Rheumatoid arthritis is a common autoimmune disease that is associated with progressive disability, systemic complications, early death, and socioeconomic costs.1 The cause of rheumatoid arthritis is unknown, and the prognosis is guarded. However, advances in understanding the pathogenesis of the disease have fostered the development of new therapeutics, with improved outcomes. The current treatment strategy, which reflects this progress, is to initiate aggressive therapy soon after diagnosis and to escalate the therapy, guided by an assessment of disease activity, in pursuit of clinical remission.
However, several unmet needs remain. Current conventional and biologic diseasemodifying therapies sometimes fail or produce only partial responses. Reliable predictive biomarkers of prognosis, therapeutic response, and toxicity are lacking. Sustained remission is rarely achieved and requires ongoing pharmacologic therapy. The mortality rate is higher among patients with rheumatoid arthritis than among healthy persons, and cardiovascular and other systemic complications remain a major challenge. Molecular remission and the capacity to reestablish immunologic tolerance remain elusive. Elucidation of the pathogenic mechanisms that initiate and perpetuate rheumatoid arthritis offers the promise of progress in each of these domains. Rheumatoid arthritis is predominantly classified on the basis of the clinical phenotype.2 We believe it is important to make the transition to a new molecular taxonomy that defines discrete disease subgroups with distinct prognostic and therapeutic significance.3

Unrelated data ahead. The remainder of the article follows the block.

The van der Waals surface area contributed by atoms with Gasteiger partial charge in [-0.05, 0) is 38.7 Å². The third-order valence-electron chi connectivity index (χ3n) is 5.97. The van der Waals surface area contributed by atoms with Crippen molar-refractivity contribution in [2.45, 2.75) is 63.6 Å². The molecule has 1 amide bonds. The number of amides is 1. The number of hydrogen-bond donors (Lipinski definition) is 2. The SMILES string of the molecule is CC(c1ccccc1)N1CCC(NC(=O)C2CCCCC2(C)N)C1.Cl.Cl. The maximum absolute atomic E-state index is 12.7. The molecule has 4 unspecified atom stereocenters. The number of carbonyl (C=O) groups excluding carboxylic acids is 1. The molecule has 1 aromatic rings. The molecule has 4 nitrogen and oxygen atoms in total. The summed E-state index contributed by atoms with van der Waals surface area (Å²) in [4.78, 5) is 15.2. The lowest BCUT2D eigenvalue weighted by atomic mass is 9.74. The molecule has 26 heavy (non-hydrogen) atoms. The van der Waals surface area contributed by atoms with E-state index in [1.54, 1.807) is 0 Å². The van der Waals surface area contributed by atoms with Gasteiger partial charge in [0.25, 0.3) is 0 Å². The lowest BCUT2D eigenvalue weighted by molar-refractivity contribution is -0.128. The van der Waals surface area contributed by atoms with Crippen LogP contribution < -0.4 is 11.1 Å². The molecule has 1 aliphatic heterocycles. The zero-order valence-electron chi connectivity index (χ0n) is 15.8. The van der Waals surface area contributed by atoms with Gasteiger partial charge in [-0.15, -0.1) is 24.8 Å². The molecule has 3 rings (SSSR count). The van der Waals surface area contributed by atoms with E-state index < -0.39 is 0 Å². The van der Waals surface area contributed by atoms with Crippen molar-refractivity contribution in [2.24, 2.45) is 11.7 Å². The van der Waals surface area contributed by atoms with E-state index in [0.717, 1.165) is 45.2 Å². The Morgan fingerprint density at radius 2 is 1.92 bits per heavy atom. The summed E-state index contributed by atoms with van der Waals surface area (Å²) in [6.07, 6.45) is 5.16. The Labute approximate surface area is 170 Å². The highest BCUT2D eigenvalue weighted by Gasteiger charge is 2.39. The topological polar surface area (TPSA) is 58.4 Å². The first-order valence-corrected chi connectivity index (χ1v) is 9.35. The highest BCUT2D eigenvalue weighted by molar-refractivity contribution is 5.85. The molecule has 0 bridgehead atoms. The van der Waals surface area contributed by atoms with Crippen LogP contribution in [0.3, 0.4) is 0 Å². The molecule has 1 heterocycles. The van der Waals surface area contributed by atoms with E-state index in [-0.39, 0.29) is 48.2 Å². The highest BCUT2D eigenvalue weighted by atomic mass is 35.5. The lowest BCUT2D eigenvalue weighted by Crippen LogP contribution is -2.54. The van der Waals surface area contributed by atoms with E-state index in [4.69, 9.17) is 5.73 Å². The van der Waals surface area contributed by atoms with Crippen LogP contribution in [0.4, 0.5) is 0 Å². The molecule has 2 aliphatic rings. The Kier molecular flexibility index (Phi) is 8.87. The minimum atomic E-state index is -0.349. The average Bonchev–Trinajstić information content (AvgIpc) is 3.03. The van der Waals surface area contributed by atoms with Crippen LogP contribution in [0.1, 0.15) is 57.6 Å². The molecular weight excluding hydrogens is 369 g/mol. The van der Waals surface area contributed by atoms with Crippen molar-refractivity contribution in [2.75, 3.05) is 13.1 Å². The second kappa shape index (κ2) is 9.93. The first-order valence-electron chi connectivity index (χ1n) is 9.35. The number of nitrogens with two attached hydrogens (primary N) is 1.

Rheumatoid arthritis is characterized by synovial inflammation and hyperplasia (“swelling”), autoantibody production (rheumatoid factor and anti–citrullinated protein antibody